Working with children isn’t always the easiest. This is because you’re not just working with tiny human beings; you’re working with actual kids who might still not know how to function on their own two feet. These are children who still need adult supervision, and you’re the one in charge of taking care of them.
This applies to any profession that involves dealing with kids, such as being a pediatric dentist. When you’re running your own dental clinic, you won’t be interacting with the parents alone. If anything, your duty is to the kids that you’re helping to achieve better oral health and learn healthier habits.
And if you think that working with kids is a piece of cake, then you’ll be in for a treat. Besides the fact that children are often stubborn when it comes to forming healthy habits, they can also be forgetful about their responsibilities to themselves. This can include not remembering to brush their teeth at least twice a day or holding back on the sugary treats.
In this line of work, you must be more patient and understanding than anything, especially since you’re working with kids. Being aggressive, impatient, or hot-headed won’t get you anywhere, and it can cause the children to be afraid of you too. So, here’s how you can create a more kid-friendly environment for your patients:
Learn How to Communicate with Kids
Many adults still don’t know the first thing about proper communication, so you need to give credit to kids who actually try. When you’re communicating with children, what you should never do is tell them how they should feel; instead, you need to give them room to open up to you on their own.
For instance, if the kid you’re treating is in pain because of their aching tooth and overwhelmed at everything happening around them, you need to make them feel safe first. Then, when they’re calm enough to tell you how they feel, that’s when you take the opportunity to get a good look at the situation.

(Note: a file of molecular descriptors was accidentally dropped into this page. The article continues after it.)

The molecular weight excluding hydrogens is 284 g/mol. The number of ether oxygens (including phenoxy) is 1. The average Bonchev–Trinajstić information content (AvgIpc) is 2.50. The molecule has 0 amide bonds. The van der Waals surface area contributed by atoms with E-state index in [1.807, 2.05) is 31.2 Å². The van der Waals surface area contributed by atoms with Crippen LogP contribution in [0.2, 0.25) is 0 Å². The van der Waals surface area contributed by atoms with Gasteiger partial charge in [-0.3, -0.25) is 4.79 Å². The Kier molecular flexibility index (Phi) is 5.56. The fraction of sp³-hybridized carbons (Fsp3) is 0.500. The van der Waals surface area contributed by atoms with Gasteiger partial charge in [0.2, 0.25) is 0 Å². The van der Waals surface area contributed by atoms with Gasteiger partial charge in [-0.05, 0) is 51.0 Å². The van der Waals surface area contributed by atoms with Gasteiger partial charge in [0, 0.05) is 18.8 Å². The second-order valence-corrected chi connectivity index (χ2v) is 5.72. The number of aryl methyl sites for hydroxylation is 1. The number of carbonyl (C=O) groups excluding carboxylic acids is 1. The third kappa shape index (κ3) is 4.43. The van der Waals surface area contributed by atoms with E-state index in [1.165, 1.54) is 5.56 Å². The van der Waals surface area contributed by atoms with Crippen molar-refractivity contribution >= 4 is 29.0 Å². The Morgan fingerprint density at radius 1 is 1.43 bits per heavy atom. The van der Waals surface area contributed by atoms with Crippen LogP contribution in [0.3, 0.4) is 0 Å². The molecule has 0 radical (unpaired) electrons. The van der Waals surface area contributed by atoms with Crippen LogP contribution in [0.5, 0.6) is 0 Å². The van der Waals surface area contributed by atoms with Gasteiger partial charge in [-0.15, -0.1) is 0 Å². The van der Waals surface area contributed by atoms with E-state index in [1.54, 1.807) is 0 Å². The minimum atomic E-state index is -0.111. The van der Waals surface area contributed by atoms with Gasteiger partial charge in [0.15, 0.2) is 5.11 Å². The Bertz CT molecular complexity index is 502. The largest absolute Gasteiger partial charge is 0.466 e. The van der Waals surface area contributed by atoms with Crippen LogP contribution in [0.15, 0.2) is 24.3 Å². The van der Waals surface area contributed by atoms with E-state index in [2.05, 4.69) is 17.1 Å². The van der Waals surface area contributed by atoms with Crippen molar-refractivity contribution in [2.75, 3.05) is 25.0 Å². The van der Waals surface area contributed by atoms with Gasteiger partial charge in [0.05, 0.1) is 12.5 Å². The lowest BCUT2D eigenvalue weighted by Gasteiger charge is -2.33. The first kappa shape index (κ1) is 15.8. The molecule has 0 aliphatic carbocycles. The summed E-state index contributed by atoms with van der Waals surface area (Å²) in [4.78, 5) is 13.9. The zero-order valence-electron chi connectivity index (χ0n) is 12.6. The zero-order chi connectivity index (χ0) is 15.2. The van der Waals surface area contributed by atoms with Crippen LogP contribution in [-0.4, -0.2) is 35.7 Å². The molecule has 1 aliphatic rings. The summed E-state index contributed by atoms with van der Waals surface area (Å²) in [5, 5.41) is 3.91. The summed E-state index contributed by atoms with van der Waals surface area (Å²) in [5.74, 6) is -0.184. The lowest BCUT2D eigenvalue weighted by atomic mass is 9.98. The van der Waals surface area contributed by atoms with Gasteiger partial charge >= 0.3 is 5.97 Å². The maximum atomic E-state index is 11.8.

Patience is key in this profession, and if you can’t provide that, you won’t be able to work with kids. Children are smarter and more eloquent than you might think. They may not always be able to put their thoughts into words, so you need to learn how to read their non-verbal actions and context clues.
Make Their Comfort Your Topmost Priority
An uncomfortable child will only become more hesitant and closed off to your approaches, no matter how good your intentions are. That’s why you must make them feel safe and comfortable in your presence first so you can proceed with the procedure or treatment that they are there for.
Every child is different, so you can’t expect the same calming technique to work on all your patients. To address this, you can approach the parents and ask about what brings their children comfort when they’re feeling uneasy and restless. Then try to have those elements inside the room during their procedure.
You can also research calming techniques that work on most children and try that when nothing else works. By taking the time to establish a good relationship with the child before getting to the scary and painful procedure, it might become easier for you to communicate with one another without getting on each other’s nerves.
Help Them Understand Complex Concepts
Most kids have poor oral health because they don’t understand why it’s important. They could be used to getting scolded by their parents for not brushing their teeth before bed or not drinking enough water after eating sweets, but they don’t know why they should be doing those things in the first place.
That’s why as a dentist, what you can do is make the complex dental concepts easier for them to understand. You can use easy-to-digest analogies or stories to explain the basics of oral health in a language that they can relate to. Plus, it might even help them remember the morals of the story.
Children are not slow to comprehend; it’s just that their perceptions of the world are still developing, and they need proper guidance from an adult to understand what’s happening around them. You can take this chance to teach them about oral health and, hopefully, impart lessons that they will remember well into their adulthood.
You don’t have to speak in baby-talk or dumb down concepts for children to understand what you’re trying to teach them. They might be young, but all kids are intelligent human beings who deserve just as much respect as an adult. So give them the benefit of the doubt and communicate. You might be surprised at how mature they can be once you’re past the emotional outbursts.